Microsoft is getting stingy with online storage.
The company just cut the free space it offers through its OneDrive service by two-thirds, making it the second major company to retreat from a consumer cloud-storage boom that tempted users with price cuts and ever-larger free offers.
Starting next year, Microsoft will cut its free option to 5 gigabytes, down from 15 gigabytes now. Microsoft says the new allotment is enough for about 6,600 Office documents or 1,600 photos.
Earlier this year, Amazon eliminated a free 5 gigabyte storage plan, although it still offers that amount to those who pay for its Prime loyalty program.
Microsoft is also effectively doubling prices for some storage plans. It will charge $2 a month for 50 gigabytes of storage, including the free allotment, rather than the 100 gigabytes it currently offers at that price. The company is eliminating a $4-a-month, 200 gigabyte plan.
Subscribers to Microsoft's Office 365, which offers word processing, spreadsheet and other apps starting at $7 a month, will now be limited to 1 terabyte, or 1,000 gigabytes, of storage. The company is killing off an "unlimited" option that it said a "small number of users" had abused by backing up numerous personal computers and storing entire movie collections.
As with similar services from Google, Dropbox and others, OneDrive can store just about any type of files. Apps can automatically sync what you store on a device.
Under CEO Satya Nadella, Microsoft has emphasized mobile and online services such as OneDrive over traditional sales of Windows and Office software for personal computers. The company has offered services for free as a way to hook people into using other services, such as Microsoft's ad-supported Bing search engine and the Office 365 subscription.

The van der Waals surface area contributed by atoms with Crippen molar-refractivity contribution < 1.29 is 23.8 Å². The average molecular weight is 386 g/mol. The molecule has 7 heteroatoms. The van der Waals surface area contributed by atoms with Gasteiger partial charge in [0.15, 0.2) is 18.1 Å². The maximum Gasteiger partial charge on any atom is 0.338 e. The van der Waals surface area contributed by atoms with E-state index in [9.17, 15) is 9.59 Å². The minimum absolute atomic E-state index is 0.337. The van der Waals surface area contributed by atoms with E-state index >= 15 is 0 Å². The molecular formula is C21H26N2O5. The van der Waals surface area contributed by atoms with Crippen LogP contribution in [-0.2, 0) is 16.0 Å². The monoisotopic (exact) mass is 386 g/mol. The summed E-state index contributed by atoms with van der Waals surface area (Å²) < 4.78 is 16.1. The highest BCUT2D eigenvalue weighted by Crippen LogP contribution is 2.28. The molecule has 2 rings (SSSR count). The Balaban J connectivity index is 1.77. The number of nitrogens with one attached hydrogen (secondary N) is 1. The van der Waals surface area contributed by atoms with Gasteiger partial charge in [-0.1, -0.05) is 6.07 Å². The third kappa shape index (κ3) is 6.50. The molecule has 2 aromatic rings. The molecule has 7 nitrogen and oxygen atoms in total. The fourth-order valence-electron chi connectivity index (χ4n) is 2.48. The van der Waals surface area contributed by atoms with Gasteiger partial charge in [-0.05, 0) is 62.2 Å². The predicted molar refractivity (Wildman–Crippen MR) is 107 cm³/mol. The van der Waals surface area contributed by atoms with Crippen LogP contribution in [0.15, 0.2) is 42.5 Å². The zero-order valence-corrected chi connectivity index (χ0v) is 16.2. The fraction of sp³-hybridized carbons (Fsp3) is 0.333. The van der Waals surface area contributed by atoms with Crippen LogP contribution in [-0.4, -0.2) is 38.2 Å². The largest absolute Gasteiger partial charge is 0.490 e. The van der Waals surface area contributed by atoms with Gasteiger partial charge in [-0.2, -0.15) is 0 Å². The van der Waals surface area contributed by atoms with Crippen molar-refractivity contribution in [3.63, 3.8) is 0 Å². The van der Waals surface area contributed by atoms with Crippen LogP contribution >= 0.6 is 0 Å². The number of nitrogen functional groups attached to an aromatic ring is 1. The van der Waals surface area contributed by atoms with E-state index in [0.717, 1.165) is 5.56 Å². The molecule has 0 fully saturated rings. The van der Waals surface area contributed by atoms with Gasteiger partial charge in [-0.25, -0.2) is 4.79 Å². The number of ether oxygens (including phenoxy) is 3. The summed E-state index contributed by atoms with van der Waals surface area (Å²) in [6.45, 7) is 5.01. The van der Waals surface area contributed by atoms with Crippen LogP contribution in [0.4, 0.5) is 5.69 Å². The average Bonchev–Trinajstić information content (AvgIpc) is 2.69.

Microsoft didn't explain why it was cutting back its storage offer, or why it advertised an "unlimited" option if actually using large amounts of storage posed a problem. The company declined to comment beyond a blog post it published Monday night.
Microsoft says it will give people time, up to a year in some cases, to remove files that exceed its new limits.
Here's a look at some of the alternatives:
DROPBOX: People get only 2 gigabytes for free, but can earn bonuses by getting friends to sign up or by uploading photos automatically from phones. After that, it's $10 a month for a terabyte of space. Business plans with unlimited storage cost $15 a month per person, with a minimum of five people.
GOOGLE DRIVE: It's 15 gigabytes of free storage to start, but that includes Gmail messages on the account. Photos of up to 16 megapixels, which covers most phones, won't count toward the limit. For more storage, prices range from $2 a month for 100 gigabytes to $300 for 30 terabytes.
APPLE'S ICLOUD: Free storage starts at 5 gigabytes, which includes what's needed for iPhone backups. Those needing more can pay $1 a month for 50 gigabytes, $3 for 200 gigabytes or $10 for 1 terabyte. iCloud storage works best with Apple devices.
AMAZON CLOUD DRIVE: Amazon offers unlimited photo storage and 5 gigabytes for video and other files for $12 a year, or $1 a month. For unlimited storage of all files, it's $60 a year, or $5 a month. Members of Amazon's $99-a-year Prime loyalty program get the lower option for free. Amazon eliminated its 5-gigabyte free plan in March.
YAHOO: Although Yahoo doesn't have a general file-storage service, it offers a generous 1 terabyte for e-mail and an additional 1 terabyte for photos and video through Flickr.